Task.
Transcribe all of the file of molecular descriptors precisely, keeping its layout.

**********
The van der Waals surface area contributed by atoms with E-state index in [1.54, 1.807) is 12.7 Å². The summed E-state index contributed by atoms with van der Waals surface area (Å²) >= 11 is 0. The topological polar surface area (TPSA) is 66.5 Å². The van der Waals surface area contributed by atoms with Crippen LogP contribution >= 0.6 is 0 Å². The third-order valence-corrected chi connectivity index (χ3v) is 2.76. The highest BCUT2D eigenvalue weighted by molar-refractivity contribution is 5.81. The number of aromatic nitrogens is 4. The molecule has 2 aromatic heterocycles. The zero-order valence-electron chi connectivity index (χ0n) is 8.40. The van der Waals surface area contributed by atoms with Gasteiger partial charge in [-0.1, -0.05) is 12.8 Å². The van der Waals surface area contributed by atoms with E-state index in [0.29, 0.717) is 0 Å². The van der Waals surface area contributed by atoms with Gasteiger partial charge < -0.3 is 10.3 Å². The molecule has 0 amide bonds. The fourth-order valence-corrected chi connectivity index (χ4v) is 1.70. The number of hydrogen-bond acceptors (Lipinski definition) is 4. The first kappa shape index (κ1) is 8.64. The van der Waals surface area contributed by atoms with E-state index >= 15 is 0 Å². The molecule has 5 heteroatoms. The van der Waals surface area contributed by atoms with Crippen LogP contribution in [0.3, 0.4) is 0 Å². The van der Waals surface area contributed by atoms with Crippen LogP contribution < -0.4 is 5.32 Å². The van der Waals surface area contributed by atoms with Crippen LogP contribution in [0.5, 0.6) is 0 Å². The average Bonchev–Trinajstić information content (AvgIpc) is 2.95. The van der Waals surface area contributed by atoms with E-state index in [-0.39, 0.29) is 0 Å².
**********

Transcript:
The van der Waals surface area contributed by atoms with E-state index in [1.54, 1.807) is 12.7 Å². The summed E-state index contributed by atoms with van der Waals surface area (Å²) >= 11 is 0. The topological polar surface area (TPSA) is 66.5 Å². The van der Waals surface area contributed by atoms with Crippen LogP contribution >= 0.6 is 0 Å². The third-order valence-corrected chi connectivity index (χ3v) is 2.76. The highest BCUT2D eigenvalue weighted by molar-refractivity contribution is 5.81. The number of aromatic nitrogens is 4. The molecule has 2 aromatic heterocycles. The zero-order valence-electron chi connectivity index (χ0n) is 8.40. The van der Waals surface area contributed by atoms with Gasteiger partial charge in [-0.1, -0.05) is 12.8 Å². The van der Waals surface area contributed by atoms with E-state index in [0.29, 0.717) is 0 Å². The van der Waals surface area contributed by atoms with Gasteiger partial charge < -0.3 is 10.3 Å². The molecule has 0 amide bonds. The fourth-order valence-corrected chi connectivity index (χ4v) is 1.70. The number of hydrogen-bond acceptors (Lipinski definition) is 4. The first kappa shape index (κ1) is 8.64. The van der Waals surface area contributed by atoms with E-state index >= 15 is 0 Å². The molecule has 5 heteroatoms. The van der Waals surface area contributed by atoms with Crippen LogP contribution in [0.3, 0.4) is 0 Å². The van der Waals surface area contributed by atoms with Crippen LogP contribution < -0.4 is 5.32 Å². The van der Waals surface area contributed by atoms with Crippen LogP contribution in [0.5, 0.6) is 0 Å². The average Bonchev–Trinajstić information content (AvgIpc) is 2.95. The van der Waals surface area contributed by atoms with E-state index in [-0.39, 0.29) is 0 Å².